Thus, Nettles insisted that as long as an enslaver was not an abusive enslaver and fought against abuses in the system — even while literally fighting to preserve that abusive system in the Confederacy — then it is “disturbing” to call such an enslaver “a heretic” or even view “his character and doctrine” with “suspicion.”
Ultimately, however, Nettles urged people to simply overlook the slavery legacies of Boyce and the other SBTS founders.
As Mohler has tried, Nettles attempted to separate being an enslaver and preaching support for slavery from the theology of SBTS’s founders. This perspective says that viewing Black people as lesser than White people is not a theological issue and therefore cannot be held against the teachings of SBTS’s enslaver founders.
“The elimination of slavery by the Emancipation Proclamation and the South’s defeat in the Civil War, did not change the theology of Boyce and the seminary cohort in any of these truths of revelation,” Nettles insisted.
Nettles also argued that if the names had to come off the buildings, then everything the founders taught or believed would also have to be removed — even though McKissic had previously explained that he still thought the men should be taught, just not so honored. For Nettles, however, if the founders are rejected in any area for heresy, then apparently all their theology and writings must be removed.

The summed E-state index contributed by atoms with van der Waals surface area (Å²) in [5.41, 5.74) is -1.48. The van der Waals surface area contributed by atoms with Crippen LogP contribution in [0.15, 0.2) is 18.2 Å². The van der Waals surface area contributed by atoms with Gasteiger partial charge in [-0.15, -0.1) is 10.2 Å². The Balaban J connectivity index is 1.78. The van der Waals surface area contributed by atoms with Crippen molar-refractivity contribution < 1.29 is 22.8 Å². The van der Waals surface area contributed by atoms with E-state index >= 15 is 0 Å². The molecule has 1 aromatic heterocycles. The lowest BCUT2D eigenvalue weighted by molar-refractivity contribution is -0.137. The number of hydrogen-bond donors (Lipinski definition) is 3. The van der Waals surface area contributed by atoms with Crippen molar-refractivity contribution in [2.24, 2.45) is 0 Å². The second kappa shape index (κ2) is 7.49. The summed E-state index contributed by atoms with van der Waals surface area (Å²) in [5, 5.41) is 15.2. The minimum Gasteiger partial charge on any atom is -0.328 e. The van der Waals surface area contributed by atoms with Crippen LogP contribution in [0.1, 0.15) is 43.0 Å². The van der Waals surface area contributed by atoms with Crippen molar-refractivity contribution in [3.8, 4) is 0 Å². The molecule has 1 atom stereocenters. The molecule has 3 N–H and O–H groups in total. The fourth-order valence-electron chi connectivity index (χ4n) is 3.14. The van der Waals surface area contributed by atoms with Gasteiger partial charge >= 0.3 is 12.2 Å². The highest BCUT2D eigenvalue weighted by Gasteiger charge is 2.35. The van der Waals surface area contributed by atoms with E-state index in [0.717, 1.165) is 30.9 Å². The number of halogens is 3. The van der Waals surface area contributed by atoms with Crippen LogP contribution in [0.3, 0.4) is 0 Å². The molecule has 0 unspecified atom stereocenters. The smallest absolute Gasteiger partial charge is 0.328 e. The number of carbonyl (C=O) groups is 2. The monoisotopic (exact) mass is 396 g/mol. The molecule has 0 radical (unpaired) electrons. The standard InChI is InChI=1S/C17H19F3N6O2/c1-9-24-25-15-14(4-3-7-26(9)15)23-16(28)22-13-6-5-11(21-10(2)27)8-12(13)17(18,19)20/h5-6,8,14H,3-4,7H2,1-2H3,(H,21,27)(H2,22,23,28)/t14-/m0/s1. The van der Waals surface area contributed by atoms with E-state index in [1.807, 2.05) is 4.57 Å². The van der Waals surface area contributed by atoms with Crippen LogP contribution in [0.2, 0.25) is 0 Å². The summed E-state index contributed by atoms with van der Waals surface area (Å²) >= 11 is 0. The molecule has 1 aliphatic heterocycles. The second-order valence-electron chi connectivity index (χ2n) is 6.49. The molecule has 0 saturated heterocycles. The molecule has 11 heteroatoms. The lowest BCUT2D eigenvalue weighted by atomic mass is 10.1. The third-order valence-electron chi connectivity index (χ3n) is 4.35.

“One must realize how deeply entwined is the very soul of the founders in the ongoing ministry of the school,” Nettles wrote. “In order not to be tainted by the impact of Boyce, should we raze [SBTS] like Jericho and warn against restoring its gates?”
On Friday (Aug. 28), McKissic responded to Nettles, insisting he is “fully supportive of the educational mission” of SBTS and was instead “merely arguing for the removal from their current place of honor the names of Boyce and others who bought, sold, or continued to hold kidnapped human beings.”
“I am arguing for this so that Southern’s mission can be maintained with integrity,” McKissic added. “As long as our seminary makes heroes of those who were ‘men-stealers,’ she elevates those who taught ‘contrary to the sound teaching’ (1 Timothy 1:10).”
“Let’s keep Boyce in our studies. But let’s not exalt him as a hero,” McKissic added.
Insisting that “racist chattel slavery is not biblical and not humane,” McKissic said SBTS’s founders should not be honored on buildings. And he rejected arguments by Nettles that attempts by enslavers to evangelize the enslaved means the enslavers should be honored.
“I appreciate the founders’ concern for the souls of my ancestors, but there was a better way to bring them the gospel than by kidnapping them, chaining them, abusing them, selling them, buying them, and holding them as property,” McKissic wrote. “Evangelism is very, very important, but the human beings we evangelize are important, too. The founders could have followed Jesus’s Great Commission by ‘going’ to my ancestors with the biblical message of freedom rather than by forcing them to come in chains to the ‘masters’ who bought them like things.”
“Oddly enough the man who this chapel is named after would have likely observed me as an individual that he just had to deal with or even in his own words, ‘one who belongs to a very low grade of humanity,’” Deryk Hayes wrote on Aug. 25 along with a selfie of himself wearing a mask in the chapel. “As I’ve walked across the campus today I realize that an unfortunate reality is that the attitude and heart of John A. Broadus still exists.”